In February, the California Water Association (CWA) joined other utility associations in submitting written recommendations to the State Water Resources Control Board (SWRCB) on the proposed Multi-Regional National Pollutant Discharge Elimination System (NPDES) Permit (Multi-Regional Permit) to manage discharges from community water systems. Authorized by the Clean Water Act, the NPDES Permit Program controls water pollution by regulating point sources, such as pipes, holding tanks or man-made ditches, that discharge pollutants into U.S. waters.

CWA’s letter to the SWRCB stated that although CWA members support “a workable regulatory process that would provide clarity and standardization of compliance practices across all public water systems,” concerns exist “about the inability of any community water system to comply with what is being proposed by the San Francisco Bay Regional Water Quality Control Board (SFBRWQCB) and the SWRCB.” In the recommendations, CWA noted that a Multi-Regional Permit “would have a dramatic and deleterious impact on all of California’s water utilities and agencies.” Furthermore, the “complexity of the proposed monitoring and reporting requirements far exceeds the operational capacity of CWA’s member companies and their public agency counterparts…and compliance with the numeric limits being considered is neither technically practical nor economically feasible.”

CWA asked the SWRCB to consider the following key issues as the process moves forward to ensure a protective and practical permit is developed that can reasonably be complied with by all permitees:

Process and Stakeholder Outreach: Since the permit development process has not engaged all stakeholders in a meaningful way and workshops have not been adequately advertised, significant confusion exists among community water systems about the proposed Multi-Regional Permit. To gather meaningful input, CWA encouraged the SWRCB to enhance outreach efforts to reach all affected stakeholders.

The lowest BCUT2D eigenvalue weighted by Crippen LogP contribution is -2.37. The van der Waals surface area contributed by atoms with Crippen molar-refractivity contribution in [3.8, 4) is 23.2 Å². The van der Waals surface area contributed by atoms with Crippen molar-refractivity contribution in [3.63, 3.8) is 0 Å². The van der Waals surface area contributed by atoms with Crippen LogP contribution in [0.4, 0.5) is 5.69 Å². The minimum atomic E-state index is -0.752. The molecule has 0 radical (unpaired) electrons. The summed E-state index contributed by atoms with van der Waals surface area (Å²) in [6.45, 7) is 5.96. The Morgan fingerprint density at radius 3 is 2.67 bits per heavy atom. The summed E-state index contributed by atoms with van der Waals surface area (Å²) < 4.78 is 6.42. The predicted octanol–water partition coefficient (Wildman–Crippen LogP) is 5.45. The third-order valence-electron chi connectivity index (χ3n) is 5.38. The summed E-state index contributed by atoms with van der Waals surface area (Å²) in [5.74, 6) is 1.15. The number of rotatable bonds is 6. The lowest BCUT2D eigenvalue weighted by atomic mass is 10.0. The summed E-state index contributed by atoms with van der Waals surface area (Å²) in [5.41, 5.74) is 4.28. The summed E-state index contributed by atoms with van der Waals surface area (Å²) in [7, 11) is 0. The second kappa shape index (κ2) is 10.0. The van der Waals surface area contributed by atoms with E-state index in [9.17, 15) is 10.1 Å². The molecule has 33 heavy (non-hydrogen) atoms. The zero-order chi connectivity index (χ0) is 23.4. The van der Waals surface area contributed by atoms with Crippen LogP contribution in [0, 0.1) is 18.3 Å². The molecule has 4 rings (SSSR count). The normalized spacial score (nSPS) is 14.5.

De Minimis (Minor) Discharges: Potable water suppliers in California are closely regulated by the California Department of Public Health to ensure safe drinking water. Since potable drinking water discharges are regulated by the Safe Drinking Water Act and have been recognized as a low threat throughout California and the nation, CWA said potable water discharges should be regulated taking into account the nature and reason for the discharges.

CWA urged the SWRCB and regional water quality control boards (RWQCBs) to work closely with stakeholders in taking a risk-management approach that clearly defines the various discharge categories and their associated requirements based on the volume and risk potential of the discharges designated under the federal Clean Water Act and California Code of Regulations as de minimis. CWA also called for setting a volume threshold for monitoring and reporting based on the fact that many discharges are so small they are unlikely to have unwarranted environmental impacts.

MS4 Permit Coverage

Some RWQCBs use Municipal Separate Storm Sewer System (MS4) permits to regulate potable drinking water discharges to surface waters. MS4 permits provide flexibility for municipalities by allowing them to use appropriate pollutant control measures that are more site-specific and avoid unwanted one-size-fits-all types of requirements.

To the extent water suppliers are covered by an MS4 permit (or other applicable permits), CWA contended they “should not be required to obtain separate coverage under a multi-regional or statewide permit for potable water discharges. At a minimum, a multi-regional or statewide permit for potable water discharges should recognize alternative regulatory mechanisms, such as drinking water purveyor coverage under MS4 permits.”

Planned Versus Unplanned Events